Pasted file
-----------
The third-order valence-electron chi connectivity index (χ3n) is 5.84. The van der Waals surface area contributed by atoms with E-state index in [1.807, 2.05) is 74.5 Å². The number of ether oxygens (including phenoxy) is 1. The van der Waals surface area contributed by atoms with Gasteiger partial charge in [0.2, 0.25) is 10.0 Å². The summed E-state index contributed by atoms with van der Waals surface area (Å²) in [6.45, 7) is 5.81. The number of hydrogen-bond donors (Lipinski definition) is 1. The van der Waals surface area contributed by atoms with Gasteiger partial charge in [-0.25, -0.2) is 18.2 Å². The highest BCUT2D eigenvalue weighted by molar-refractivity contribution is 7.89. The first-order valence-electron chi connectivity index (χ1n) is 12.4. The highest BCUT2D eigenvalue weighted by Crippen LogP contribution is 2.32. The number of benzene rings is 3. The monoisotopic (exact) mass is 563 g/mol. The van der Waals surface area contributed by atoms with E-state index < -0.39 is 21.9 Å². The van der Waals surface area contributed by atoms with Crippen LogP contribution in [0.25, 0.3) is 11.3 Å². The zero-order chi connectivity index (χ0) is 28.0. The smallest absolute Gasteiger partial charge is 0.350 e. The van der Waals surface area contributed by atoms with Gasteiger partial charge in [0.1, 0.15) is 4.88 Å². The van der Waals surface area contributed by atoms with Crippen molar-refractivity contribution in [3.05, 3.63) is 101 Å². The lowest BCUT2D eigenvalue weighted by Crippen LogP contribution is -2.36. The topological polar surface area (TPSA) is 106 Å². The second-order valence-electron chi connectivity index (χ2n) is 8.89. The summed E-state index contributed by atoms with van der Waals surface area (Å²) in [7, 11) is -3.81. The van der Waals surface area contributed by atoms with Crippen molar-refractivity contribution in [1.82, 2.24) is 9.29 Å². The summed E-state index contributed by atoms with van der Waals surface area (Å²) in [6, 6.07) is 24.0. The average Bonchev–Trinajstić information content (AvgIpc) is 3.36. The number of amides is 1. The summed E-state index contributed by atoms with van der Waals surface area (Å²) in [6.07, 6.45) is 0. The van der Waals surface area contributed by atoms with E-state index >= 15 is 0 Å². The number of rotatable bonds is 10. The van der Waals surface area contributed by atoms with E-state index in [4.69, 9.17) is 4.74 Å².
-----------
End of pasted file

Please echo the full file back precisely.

The third-order valence-electron chi connectivity index (χ3n) is 5.84. The van der Waals surface area contributed by atoms with E-state index in [1.807, 2.05) is 74.5 Å². The number of ether oxygens (including phenoxy) is 1. The van der Waals surface area contributed by atoms with Gasteiger partial charge in [0.2, 0.25) is 10.0 Å². The summed E-state index contributed by atoms with van der Waals surface area (Å²) in [6.45, 7) is 5.81. The number of hydrogen-bond donors (Lipinski definition) is 1. The van der Waals surface area contributed by atoms with Gasteiger partial charge in [-0.25, -0.2) is 18.2 Å². The highest BCUT2D eigenvalue weighted by molar-refractivity contribution is 7.89. The first-order valence-electron chi connectivity index (χ1n) is 12.4. The highest BCUT2D eigenvalue weighted by Crippen LogP contribution is 2.32. The number of benzene rings is 3. The monoisotopic (exact) mass is 563 g/mol. The van der Waals surface area contributed by atoms with E-state index < -0.39 is 21.9 Å². The van der Waals surface area contributed by atoms with Crippen LogP contribution in [0.25, 0.3) is 11.3 Å². The zero-order chi connectivity index (χ0) is 28.0. The smallest absolute Gasteiger partial charge is 0.350 e. The van der Waals surface area contributed by atoms with Gasteiger partial charge in [0.1, 0.15) is 4.88 Å². The van der Waals surface area contributed by atoms with Crippen molar-refractivity contribution in [3.05, 3.63) is 101 Å². The lowest BCUT2D eigenvalue weighted by Crippen LogP contribution is -2.36. The topological polar surface area (TPSA) is 106 Å². The second-order valence-electron chi connectivity index (χ2n) is 8.89. The summed E-state index contributed by atoms with van der Waals surface area (Å²) in [7, 11) is -3.81. The van der Waals surface area contributed by atoms with Crippen molar-refractivity contribution in [1.82, 2.24) is 9.29 Å². The summed E-state index contributed by atoms with van der Waals surface area (Å²) in [6, 6.07) is 24.0. The average Bonchev–Trinajstić information content (AvgIpc) is 3.36. The number of amides is 1. The summed E-state index contributed by atoms with van der Waals surface area (Å²) in [6.07, 6.45) is 0. The van der Waals surface area contributed by atoms with E-state index >= 15 is 0 Å². The number of rotatable bonds is 10. The van der Waals surface area contributed by atoms with E-state index in [4.69, 9.17) is 4.74 Å².